Additionally, select volunteers from within an MRC unit may require intermediate or advanced NIMS-related training (i.e., ICS-200, ICS-300, ICS-400, IS-800.B) based on the member’s expected position and responsibility during an emergency. This additional training will be determined by each MRC unit, based on its needs, requirements, organization, composition and utilization within the larger framework of its community’s existing public health, medical and emergency services infrastructure. As noted in 2(a) above, the NIMS Training Guidelines describe the level of training needed by an individual according to their level of responsibility.

We encourage MRC units to use the online training courses provided by FEMA’s Emergency Management Institute (EMI) Independent Study Program or FEMA courses taught in a classroom setting by appropriate instructors. However, MRC units can utilize other equivalent training courses (see the NIMS National Standard Curriculum Training Development Guidance [Adobe PDF 209 KB]).

 This document outlines the objectives that must be met for ICS 100, 200, 300, and 400 for any non-Department of Homeland Security (DHS) or vendor-created courses. As long as the course meets the objectives, it is considered NIMS compliant.

The MRC unit and its sponsoring organization are responsible for ensuring that any non-DHS or vendor-created training meets the objectives for a course. Non-DHS or vendor-created training courses must also include tests, and an MRC unit and its sponsoring organization may create their own test for ICS courses as long as the test questions meet the objectives as outlined in the NIMS National Standard Curriculum Training Development Guidance. NIMS guidance documents indicate that equivalent courses for IS-700 and IS-800.B are also Any documentation for NIMS training courses needs to be maintained by the MRC unit or its sponsoring organization.

In summary, the OCVMRC guidance is that all MRC units should have a NIMS/ICS training plan; and that plan should be tiered to include the following courses for MRC leaders and members in order to meet NIMS compliance requirements:

ICS 100: Introduction to ICS or equivalent
All MRC Leaders/Members
IS-700: NIMS, An Introduction or equivalent
All MRC Leaders/Members
ICS-200: Basic ICS for Single Resources and Initial Action Incidents or equivalent
Select MRC Leaders/Members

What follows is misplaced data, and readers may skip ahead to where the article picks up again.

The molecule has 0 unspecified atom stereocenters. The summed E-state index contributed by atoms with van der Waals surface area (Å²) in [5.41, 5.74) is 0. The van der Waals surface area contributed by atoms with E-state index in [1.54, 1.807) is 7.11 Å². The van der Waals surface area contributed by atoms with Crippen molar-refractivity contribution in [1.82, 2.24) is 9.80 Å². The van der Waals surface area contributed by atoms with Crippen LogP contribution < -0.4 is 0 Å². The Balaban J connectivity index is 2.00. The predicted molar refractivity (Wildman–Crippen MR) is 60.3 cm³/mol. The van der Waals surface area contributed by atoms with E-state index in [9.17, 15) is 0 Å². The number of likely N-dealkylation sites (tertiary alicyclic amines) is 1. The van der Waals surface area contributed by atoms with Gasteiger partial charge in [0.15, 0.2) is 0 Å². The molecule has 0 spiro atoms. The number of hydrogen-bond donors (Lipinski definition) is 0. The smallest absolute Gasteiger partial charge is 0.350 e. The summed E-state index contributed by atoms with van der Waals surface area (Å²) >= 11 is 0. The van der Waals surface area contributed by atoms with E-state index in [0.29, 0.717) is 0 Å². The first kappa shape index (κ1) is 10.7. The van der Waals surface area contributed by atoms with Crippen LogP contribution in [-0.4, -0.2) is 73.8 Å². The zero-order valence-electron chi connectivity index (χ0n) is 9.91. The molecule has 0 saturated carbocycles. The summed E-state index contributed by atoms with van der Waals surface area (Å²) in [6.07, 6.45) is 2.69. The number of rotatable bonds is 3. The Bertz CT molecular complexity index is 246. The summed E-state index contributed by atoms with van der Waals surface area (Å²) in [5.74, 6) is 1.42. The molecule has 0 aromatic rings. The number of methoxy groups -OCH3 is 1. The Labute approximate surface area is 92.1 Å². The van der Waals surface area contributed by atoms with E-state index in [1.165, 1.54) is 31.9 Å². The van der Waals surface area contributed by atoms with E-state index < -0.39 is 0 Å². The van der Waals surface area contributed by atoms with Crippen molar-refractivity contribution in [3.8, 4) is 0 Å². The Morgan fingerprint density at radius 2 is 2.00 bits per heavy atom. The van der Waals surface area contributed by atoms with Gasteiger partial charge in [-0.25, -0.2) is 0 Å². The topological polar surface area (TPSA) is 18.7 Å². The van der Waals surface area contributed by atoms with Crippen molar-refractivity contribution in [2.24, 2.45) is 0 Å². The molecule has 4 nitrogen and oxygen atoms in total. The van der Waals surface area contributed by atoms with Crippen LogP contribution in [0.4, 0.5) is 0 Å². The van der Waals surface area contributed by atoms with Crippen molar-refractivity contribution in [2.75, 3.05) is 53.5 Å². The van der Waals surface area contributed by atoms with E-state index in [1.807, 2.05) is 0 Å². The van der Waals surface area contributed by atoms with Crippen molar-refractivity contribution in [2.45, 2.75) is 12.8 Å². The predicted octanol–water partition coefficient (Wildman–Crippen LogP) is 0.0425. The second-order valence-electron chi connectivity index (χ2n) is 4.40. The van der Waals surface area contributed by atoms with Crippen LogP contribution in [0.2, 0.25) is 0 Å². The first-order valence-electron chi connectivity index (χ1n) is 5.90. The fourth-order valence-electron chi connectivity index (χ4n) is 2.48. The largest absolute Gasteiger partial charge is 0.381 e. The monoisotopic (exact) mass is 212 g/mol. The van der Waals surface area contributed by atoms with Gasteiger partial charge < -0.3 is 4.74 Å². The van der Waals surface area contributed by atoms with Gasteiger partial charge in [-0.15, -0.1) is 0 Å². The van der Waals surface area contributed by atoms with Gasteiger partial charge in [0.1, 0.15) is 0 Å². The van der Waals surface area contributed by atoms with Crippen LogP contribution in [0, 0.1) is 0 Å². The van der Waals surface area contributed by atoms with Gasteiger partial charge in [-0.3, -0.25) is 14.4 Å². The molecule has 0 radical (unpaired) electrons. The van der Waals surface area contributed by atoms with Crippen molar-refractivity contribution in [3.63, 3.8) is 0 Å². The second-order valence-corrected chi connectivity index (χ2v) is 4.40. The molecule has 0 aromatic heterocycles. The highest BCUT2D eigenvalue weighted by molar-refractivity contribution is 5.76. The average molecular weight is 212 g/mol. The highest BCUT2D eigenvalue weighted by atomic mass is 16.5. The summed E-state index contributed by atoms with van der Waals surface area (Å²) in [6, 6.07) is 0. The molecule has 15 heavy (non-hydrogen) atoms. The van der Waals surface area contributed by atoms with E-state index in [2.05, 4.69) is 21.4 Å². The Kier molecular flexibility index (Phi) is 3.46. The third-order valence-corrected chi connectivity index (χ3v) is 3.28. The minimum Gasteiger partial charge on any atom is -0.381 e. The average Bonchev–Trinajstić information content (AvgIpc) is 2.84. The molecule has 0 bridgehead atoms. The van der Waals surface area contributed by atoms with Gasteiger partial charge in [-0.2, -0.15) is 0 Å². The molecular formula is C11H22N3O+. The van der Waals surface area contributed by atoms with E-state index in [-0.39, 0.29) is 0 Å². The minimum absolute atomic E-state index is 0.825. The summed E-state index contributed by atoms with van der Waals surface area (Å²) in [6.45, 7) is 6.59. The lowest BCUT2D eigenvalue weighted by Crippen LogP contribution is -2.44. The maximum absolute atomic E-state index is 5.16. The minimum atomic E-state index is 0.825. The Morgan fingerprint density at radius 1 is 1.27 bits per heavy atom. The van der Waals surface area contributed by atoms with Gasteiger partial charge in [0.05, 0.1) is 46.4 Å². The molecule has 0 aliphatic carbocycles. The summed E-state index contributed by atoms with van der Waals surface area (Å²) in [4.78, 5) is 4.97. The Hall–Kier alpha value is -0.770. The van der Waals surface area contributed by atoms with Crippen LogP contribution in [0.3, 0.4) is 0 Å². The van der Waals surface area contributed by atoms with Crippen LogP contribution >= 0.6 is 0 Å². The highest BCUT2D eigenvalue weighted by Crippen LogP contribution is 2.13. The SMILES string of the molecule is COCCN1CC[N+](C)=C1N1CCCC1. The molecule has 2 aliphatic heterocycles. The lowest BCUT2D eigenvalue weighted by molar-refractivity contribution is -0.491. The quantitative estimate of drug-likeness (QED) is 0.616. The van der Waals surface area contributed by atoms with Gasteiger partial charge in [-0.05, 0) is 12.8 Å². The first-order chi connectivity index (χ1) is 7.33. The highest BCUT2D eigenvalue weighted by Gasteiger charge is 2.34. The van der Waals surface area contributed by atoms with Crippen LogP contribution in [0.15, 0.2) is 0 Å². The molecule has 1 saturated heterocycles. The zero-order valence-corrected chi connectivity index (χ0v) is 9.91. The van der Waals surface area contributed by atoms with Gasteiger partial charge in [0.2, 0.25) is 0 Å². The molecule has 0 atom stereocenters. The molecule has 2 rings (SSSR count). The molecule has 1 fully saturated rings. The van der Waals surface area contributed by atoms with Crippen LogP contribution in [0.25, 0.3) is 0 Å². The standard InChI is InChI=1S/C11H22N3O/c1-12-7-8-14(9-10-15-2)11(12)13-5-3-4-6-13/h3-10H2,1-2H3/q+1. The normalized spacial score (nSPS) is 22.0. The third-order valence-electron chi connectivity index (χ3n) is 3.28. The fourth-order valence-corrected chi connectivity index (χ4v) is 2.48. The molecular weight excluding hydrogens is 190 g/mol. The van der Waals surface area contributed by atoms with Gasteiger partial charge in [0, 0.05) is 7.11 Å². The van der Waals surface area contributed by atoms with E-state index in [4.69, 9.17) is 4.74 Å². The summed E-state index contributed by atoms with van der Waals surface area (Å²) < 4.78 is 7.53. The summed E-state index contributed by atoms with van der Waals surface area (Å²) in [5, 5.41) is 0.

ICS-300: Intermediate ICS or equivalent
Select MRC Leaders/Members in key leadership positions
ICS-400: Advanced ICS or equivalent
Select MRC Leaders/Members in key leadership positions
IS-800.B: National Response Framework, An Introduction or equivalent
Select MRC Leaders/Members

back to top

Suggestions for Implementation

The OCVMRC recognizes the training challenges faced by local MRC units in ensuring NIMS compliance. We understand that 100% compliance will be difficult to achieve given the dynamic and fluctuating nature of volunteer resources. We expect that all MRC units will progress toward compliance with requirements by establishing training strategies and programs which seek to provide multiple opportunities for their members to complete the training courses outlined in this guidance. The OCVMRC offers the following suggestions for providing NIMS/ICS training (based on input from MRC units across the country):

  1. Inform MRC members that ICS-100 and IS-700, and other related courses, are available online through the EMI Independent Study Program. Note that the ICS-100 and IS-700 courses are also available through MRC-TRAIN. By using MRC-TRAIN to manage an MRC unit’s training program, MRC leaders can readily ascertain when MRC members have completed online ICS and NIMS training.
  2. Offer ICS-100 and IS-700 training in a classroom setting. Consider opening these classes to other organizations which also require this training, such as volunteer fire departments, hospitals and healthcare organizations, Amateur Radio Emergency Services/Radio Amateur Communications for Emergency Services (ARES/RACES), and other organizations. This will maximize limited training resources and build rapport between an MRC unit and other community organizations while increasing other organizations’ awareness of the MRC. In addition, this may also serve as a recruiting mechanism for the MRC unit.
  3. Ask other local emergency services organizations, such as fire, law enforcement, emergency management and EMS agencies, and hospitals and healthcare organizations, to provide instructors for ICS and NIMS training to the MRC unit. The advantages of this approach are similar to those described in section 4(b) above.
  4. Contact state emergency management or public health agencies, as well as other organizations and associations, regarding the availability of training through their networks.
  5. Utilize the MRC Leaders Listserv to obtain suggestions on how other MRC units are providing ICS and NIMS training to their members. Develop and share best practices for both the course design and the delivery of training.
  6. Establish procedures for just-in-time training to be used for refresher training or to bring MRC members into compliance.

Questions and Additional Information

Questions and requests for additional information on NIMS compliance for MRC units should be directed to your MRC Regional Coordinator. See the the Regional Coordinators page for contact information.

  2. IBID
  4. According to the NIMS FAQ on compliance (, "all future federal preparedness grants will be contingent upon NIMS compliance by the end of FY 2006. To be considered NIMS compliant, the recipient of the funds must have adopted and/or implemented the FY 2005 and FY 2006 compliance activities."
  5. (Adobe PDF 58 KB)

back to top

Last Updated on 8/4/2008

DHHS logoU S A Freedom Corps logo - Make a Difference. Volunteer.Citizen Corps LogoU S P H S logoUSA.Gov Logo